Boynton Cab Company v. Neubeck (1941), 237 Wis. 249, 296 NW 636 is a Wisconsin Supreme Court decision which defined at-will employee misconduct. Parts of it are still cited to this day by unemployment administrative hearing officers reaching their conclusions about the fact laid before them during the first unemployment hearing.
Given that unemployment laws vary by state, you should check your state's Employment Security Act to make sure you know if it has defined misconduct, or have adopted all, or in part the definition resulting from this case not long after unemployment insurance became mandated in 1935.
The the Boynton Cab vs. Neubeck decision makes good sense to me. And it is what I used while I worked to gauge an argument to prove misconduct, or the possibility of a rebuttal that an individual was fired for something other than work related misconduct.
However, an effective appeal argument to rebut guilt of misconduct isn't made by defending actions called misconduct by an employer, but by using that burden to argue why the actions an employer claims to be misconduct, literally do not rise to standard of law required for an employer to meet it's burden, possibly by using just one descriptive word, found in the definition below.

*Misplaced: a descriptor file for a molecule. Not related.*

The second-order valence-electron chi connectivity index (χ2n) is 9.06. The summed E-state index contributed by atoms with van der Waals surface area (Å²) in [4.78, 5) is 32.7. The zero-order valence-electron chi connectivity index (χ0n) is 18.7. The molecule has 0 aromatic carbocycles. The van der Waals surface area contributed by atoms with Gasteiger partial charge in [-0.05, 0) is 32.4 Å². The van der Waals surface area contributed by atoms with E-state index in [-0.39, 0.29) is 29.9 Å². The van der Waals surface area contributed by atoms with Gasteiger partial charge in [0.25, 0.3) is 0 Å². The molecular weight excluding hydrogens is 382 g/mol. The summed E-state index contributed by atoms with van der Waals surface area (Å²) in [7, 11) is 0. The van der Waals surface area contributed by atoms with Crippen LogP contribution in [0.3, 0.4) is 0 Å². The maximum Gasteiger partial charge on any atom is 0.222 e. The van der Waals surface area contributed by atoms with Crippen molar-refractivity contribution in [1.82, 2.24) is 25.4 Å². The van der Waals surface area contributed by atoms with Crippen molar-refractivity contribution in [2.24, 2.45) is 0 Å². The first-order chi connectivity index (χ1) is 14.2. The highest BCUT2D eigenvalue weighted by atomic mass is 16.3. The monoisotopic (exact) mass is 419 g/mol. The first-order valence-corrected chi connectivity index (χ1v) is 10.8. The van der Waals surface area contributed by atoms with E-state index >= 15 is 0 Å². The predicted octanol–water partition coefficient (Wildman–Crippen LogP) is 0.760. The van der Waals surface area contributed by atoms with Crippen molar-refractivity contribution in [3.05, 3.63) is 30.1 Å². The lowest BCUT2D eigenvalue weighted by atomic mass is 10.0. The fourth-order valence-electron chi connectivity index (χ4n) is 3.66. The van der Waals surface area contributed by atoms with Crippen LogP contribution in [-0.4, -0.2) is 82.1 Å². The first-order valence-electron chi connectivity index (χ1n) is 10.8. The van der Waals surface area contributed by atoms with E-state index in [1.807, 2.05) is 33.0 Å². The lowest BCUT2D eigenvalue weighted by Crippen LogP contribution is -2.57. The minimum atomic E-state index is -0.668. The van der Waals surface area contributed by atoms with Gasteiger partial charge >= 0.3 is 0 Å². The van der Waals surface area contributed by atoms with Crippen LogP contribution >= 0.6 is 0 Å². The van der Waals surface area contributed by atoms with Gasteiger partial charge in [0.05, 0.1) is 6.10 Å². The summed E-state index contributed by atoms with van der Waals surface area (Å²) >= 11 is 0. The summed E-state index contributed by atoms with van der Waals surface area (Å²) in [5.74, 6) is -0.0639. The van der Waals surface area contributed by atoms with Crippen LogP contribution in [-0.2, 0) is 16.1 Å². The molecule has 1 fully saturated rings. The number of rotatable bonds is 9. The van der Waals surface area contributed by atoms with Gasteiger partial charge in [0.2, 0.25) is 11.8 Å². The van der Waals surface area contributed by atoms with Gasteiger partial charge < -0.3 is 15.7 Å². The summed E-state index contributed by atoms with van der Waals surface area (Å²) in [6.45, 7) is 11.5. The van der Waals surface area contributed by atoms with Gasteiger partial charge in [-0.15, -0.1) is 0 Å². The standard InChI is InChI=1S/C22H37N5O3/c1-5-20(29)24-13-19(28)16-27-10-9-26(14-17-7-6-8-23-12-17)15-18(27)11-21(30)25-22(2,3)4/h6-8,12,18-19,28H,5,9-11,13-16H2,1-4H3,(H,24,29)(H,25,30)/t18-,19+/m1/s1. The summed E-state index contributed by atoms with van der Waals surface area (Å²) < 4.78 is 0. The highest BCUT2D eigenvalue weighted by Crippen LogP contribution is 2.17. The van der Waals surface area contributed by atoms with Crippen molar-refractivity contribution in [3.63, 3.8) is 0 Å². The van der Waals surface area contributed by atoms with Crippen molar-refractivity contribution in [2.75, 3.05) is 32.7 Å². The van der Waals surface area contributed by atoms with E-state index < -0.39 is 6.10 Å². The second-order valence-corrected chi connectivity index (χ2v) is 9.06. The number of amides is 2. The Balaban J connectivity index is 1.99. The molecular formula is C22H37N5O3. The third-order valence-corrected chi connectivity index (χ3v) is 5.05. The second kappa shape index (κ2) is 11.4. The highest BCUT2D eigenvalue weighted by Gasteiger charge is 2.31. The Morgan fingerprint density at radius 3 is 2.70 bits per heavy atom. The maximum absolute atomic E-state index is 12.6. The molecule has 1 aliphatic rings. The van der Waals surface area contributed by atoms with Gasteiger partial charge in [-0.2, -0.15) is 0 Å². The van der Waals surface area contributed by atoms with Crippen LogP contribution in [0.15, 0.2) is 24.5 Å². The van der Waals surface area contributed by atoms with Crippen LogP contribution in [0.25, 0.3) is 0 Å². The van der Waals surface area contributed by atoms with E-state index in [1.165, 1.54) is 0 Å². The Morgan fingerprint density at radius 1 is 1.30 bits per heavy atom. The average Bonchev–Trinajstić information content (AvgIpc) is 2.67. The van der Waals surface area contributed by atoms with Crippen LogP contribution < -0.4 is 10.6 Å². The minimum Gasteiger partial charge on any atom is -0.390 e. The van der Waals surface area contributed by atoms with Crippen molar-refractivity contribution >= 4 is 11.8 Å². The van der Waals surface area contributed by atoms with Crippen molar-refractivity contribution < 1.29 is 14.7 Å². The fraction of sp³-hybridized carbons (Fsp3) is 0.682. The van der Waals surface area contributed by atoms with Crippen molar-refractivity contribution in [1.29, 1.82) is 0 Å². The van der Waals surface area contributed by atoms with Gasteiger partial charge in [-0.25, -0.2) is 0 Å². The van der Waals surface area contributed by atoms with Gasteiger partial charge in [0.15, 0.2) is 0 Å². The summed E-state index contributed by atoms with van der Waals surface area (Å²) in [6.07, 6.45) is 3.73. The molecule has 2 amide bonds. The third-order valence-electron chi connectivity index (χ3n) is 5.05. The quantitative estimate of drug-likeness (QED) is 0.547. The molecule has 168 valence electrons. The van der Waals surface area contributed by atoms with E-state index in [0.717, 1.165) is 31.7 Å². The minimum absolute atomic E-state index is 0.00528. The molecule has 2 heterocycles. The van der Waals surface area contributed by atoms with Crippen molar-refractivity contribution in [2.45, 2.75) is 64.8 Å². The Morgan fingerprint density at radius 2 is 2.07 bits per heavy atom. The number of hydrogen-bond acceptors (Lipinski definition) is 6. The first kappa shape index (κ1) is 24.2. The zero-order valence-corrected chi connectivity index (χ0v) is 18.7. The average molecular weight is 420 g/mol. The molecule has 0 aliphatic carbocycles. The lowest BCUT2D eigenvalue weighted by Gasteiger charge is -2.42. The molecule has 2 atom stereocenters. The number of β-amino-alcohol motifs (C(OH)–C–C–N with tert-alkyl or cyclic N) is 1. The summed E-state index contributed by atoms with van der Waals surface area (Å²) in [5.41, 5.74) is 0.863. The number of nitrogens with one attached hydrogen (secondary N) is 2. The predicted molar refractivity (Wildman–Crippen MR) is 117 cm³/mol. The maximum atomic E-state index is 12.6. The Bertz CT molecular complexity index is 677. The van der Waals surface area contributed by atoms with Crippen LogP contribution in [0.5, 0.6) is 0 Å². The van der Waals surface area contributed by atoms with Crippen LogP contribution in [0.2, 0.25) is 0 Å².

Positioning what you argue to prove, or disprove misconduct is what hearing representative's do prior to an unemployment hearing and what strengthens any valid merits to argue .. is documentation to weight the testimony of direct, or firsthand witnesses in lieu of hearsay witness testimony that may be deserving of an objection to evidence, or testimony, which is also something hearing representatives do for a party to an appeal .. during the first hearing.
Boynton Cab Company v. Neubeck (1941), 237 Wis. 249, 296 NW 636
"The term 'misconduct' as used in (the disqualification provision) is limited to conduct evincing such willful or wanton disregard of an employer's interest as is found in deliberate violations or disregard of standards of behavior which the employer has the right to expect of his employee, or in carelessness or negligence of such degree or recurrence as to manifest equal culpability, wrongful intent or evil design, or to show an intentional and substantial disregard of the employee's duties and obligations to his employer. On the other hand, mere inefficiency, unsatisfactory conduct, failure in good performance as the result of inability or incapacity, inadvertencies or ordinary negligence in isolated instances or good faith errors in judgment or discretion are not to be deemed 'misconduct' within the meaning of the statute."
Now, check your own state's unemployment laws to see if your state has changed any of the semantics, or might have some unemployment precedents of it's own to help you understand how the powers that be are supposed to interpret misconduct.
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